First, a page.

Logo der Universität Wien
You are here:>University of Vienna >Faculty of Philological and Cultural Studies>Department of English


Norbert Bachleitner

According to the Theatre Legislation Act (Theaterordnung) of 1850 performances had to be authorized by the Regional Government (Landesregierung), in the case of Vienna by the Regional Government of Lower Austria. Passages which broke an article of the Code of laws (Allgemeines Strafgesetzbuch), passages which criticised the Emperor or his family, passages which were considered dangerous for reasons of security, which were deemed indecent or blasphemous were cut. In 1903 the Ministry of internal affairs (Innenministerium) established a Theatre board (Theaterbeirat), which reviewed plays which were about to be staged and recommended them to be either licensed or banned. In 1918 Parliament abolished censorship, nevertheless theatres and cinemas were still kept under observation and the authorities could demand changes of dramatic texts. In special cases the Regional Government had the right to authorize or forbid plays, and the Theatre board was maintained until 1928. While social plays were less severely judged in this era, in principle the Regional Government stuck to the regulations of the Theatre Legislation of 1850. The texts had to be submitted to the Regional Government, one of its officials observed the dress-rehearsal. The court theatres and their successors the Federal theatres (Bundestheater) were exempt from this procedure. During the last years of the monarchy a special court office (Obersthofmeisteramt) was responsible for the censorship of the court theatres, but it delegated this responsibility to the Literary Bureau of the Ministry of foreign affairs. Since 1898 its sub-director Jettel Freiherr von Ettenach was the court theatre censor. After the change of regime in 1918 competences were rather unclear, but on the whole the court theatres were hardly affected by censorship.

Cases of censored plays in this epoch concerned, for instance, Oscar Wilde's Salome - in 1903 in the Deutsches Volkstheater the play could only be staged after serious problems with the censors had been solved - and G.B. Shaw's Arms and the Man – in 1904 the Theater in der Josefstadt had to delete from their version of the play attacks against the Austrian and Serbian army. In 1921 the play was eliminated from the repertory of the Schönbrunner Schloßtheater as a consequence of manifestations against it, in the operetta adaptation entitled Der tapfere Soldat the hints at the two armies had to be cleared as well. Finally, in1925 Shaw's Saint Joan was declined by the Burgtheater "da in diesem Stück sowohl politische wie kirchliche Angelegenheiten scharf satyrisch behandelt werden. Trotzdem das Burgtheater mit der Aufführung ein Kassenstück ersten Ranges gewonnen hätte und der Schaden der Nichtannahme mit mehr als einer halben Milliarde beziffert werden kann, hielt die Direktion das Stück für die Gepflogenheiten des Burgtheaters nicht geeignet." (cited in Dirnberger 1983, 260)

In the period of the corporate state (1934-38) works that offended patriotic, Roman-Catholic or moral sentiments were banned, in addition to that communist, socialist and national-socialist literature was suppressed. The theatre was censored according to art. 26 of the constitution, in the same way as the press, broadcasting programs and films.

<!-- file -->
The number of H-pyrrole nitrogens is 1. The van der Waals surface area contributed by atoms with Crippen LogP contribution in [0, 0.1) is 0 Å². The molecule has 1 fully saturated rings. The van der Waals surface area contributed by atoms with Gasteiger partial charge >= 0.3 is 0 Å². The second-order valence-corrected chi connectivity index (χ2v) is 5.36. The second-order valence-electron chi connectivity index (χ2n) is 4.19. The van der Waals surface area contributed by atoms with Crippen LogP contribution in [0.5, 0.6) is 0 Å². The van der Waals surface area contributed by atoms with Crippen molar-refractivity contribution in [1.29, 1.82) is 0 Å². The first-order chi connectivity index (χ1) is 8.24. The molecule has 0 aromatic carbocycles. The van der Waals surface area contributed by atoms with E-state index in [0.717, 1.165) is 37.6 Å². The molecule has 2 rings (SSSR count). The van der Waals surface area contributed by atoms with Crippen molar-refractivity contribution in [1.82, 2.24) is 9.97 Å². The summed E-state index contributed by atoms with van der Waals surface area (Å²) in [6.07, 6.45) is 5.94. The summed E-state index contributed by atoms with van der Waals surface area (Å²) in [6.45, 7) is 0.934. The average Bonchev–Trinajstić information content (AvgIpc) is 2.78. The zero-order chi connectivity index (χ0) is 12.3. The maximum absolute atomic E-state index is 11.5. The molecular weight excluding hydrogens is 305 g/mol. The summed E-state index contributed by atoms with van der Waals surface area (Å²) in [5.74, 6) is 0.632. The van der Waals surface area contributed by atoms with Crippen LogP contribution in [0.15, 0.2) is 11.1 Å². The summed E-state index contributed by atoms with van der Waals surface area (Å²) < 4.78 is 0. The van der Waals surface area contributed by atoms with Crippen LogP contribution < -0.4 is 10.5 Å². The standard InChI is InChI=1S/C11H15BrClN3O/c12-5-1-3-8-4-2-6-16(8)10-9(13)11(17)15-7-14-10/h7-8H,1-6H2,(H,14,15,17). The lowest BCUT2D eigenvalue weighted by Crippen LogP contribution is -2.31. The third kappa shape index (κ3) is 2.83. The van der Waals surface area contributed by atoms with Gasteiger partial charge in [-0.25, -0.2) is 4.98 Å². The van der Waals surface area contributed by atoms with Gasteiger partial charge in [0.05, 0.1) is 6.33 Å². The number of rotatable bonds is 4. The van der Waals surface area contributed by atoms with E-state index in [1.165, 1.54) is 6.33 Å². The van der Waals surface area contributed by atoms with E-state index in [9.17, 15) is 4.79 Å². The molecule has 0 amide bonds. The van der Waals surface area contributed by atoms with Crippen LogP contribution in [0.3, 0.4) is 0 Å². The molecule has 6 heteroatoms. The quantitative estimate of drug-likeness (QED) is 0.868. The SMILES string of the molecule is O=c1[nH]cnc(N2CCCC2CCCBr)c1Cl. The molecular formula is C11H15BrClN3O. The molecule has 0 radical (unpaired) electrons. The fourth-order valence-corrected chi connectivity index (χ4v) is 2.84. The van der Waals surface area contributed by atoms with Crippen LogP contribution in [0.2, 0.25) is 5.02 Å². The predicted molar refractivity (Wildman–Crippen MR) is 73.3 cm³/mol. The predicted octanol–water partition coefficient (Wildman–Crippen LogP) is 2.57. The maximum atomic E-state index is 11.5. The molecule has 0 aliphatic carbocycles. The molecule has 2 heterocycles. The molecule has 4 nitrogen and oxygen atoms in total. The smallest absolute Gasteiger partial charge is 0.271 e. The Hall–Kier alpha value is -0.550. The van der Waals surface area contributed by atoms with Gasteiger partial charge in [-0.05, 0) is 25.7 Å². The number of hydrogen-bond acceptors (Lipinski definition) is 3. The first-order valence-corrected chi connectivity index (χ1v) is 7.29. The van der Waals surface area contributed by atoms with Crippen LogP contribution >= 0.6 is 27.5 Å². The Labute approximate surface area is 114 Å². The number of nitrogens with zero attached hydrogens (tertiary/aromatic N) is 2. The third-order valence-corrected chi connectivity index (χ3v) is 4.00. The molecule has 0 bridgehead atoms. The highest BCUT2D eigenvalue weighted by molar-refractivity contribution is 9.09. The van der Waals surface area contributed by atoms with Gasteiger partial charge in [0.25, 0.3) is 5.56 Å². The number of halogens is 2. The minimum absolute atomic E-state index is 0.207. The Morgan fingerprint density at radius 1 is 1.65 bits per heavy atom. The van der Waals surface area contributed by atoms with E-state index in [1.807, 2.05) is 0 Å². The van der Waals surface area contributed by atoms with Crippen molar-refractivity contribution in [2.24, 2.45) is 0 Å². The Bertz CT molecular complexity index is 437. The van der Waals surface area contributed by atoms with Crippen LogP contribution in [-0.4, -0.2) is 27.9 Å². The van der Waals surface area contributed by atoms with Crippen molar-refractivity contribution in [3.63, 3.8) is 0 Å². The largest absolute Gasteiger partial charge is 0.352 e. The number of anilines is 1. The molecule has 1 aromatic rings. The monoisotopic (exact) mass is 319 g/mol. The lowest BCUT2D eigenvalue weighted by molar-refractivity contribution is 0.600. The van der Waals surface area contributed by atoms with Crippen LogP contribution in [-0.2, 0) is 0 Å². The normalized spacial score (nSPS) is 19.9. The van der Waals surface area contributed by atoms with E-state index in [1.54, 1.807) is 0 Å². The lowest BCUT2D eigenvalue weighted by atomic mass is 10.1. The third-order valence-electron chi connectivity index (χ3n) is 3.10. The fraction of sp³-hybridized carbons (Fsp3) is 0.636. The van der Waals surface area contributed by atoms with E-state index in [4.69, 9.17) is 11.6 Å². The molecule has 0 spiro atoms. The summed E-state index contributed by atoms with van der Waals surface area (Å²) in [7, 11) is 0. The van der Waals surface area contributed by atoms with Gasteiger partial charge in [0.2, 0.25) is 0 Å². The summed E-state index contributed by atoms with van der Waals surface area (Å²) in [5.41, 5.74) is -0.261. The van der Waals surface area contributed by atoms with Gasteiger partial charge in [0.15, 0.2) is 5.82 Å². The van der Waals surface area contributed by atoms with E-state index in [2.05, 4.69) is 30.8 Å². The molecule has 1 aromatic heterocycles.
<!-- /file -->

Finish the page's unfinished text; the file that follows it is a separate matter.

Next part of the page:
In the nazi era theatres in Vienna were subject to the nazi literary policy. Apart from current book bans the import of literature from 'enemy' countries such as France and Great Britain was stopped in 1939 to avoid the loss of foreign exchange. In 1942 a list of English and US authors to be banned in Germany was published. On the stage German authors were to be promoted, while leftist and Jewish literature was prohibited. Is is rather surprising to see that despite these literary-political principles Shakespeare and Shaw appear among the authors most often performed between 1938 and 1945. The predilection of nazi directors for Shaw's plays will have to be explored.

In the epoch of occupation by the allied forces (1945-55) nazi literature was censored. Each play to be staged had to be reviewed by the allied forces, i.e. in Vienna by US or Soviet authorities. On the other hand, these authorities tried to promote certain plays considered useful in the context of re-education. In any case in the decade after the second world war a lot of English and American plays were staged at Viennese theatres.

After 1955 censorship in the strict sense does not exist any more. Nevertheless, from time to time the public prosecutor had to deal with works of art, films and plays, especially in the case of charges by individuals or corporations. So far there is no information about the ban of an English play in this epoch. It is evident that as formal censorship recedes informal censorships takes its part, i. e. different forms of influencing theatrical production and reception, at the same time auto-censorship becomes more and more important.

The concept of 'censorship' in its wider sense, as it is used here, includes bans of plays, demands for changes in the text in order to 'attenuate' certain aspects considered dangerous, but also the documentation of discussions about plays before or after the first night as well as auto-censorship of repertory or during the production of a certain play. Among the key issues mentioned in the introduction of this paper the following are most important: Which factors are responsible for the selection of plays? Which factors are decisive in the process of translation or adaptation? What is the extent and nature of the influence of politics on theatrical production in a given epoch? What is the political background of (auto-)censorship?

University of Vienna | Universitätsring 1 | 1010 Vienna | T +43-1-4277-0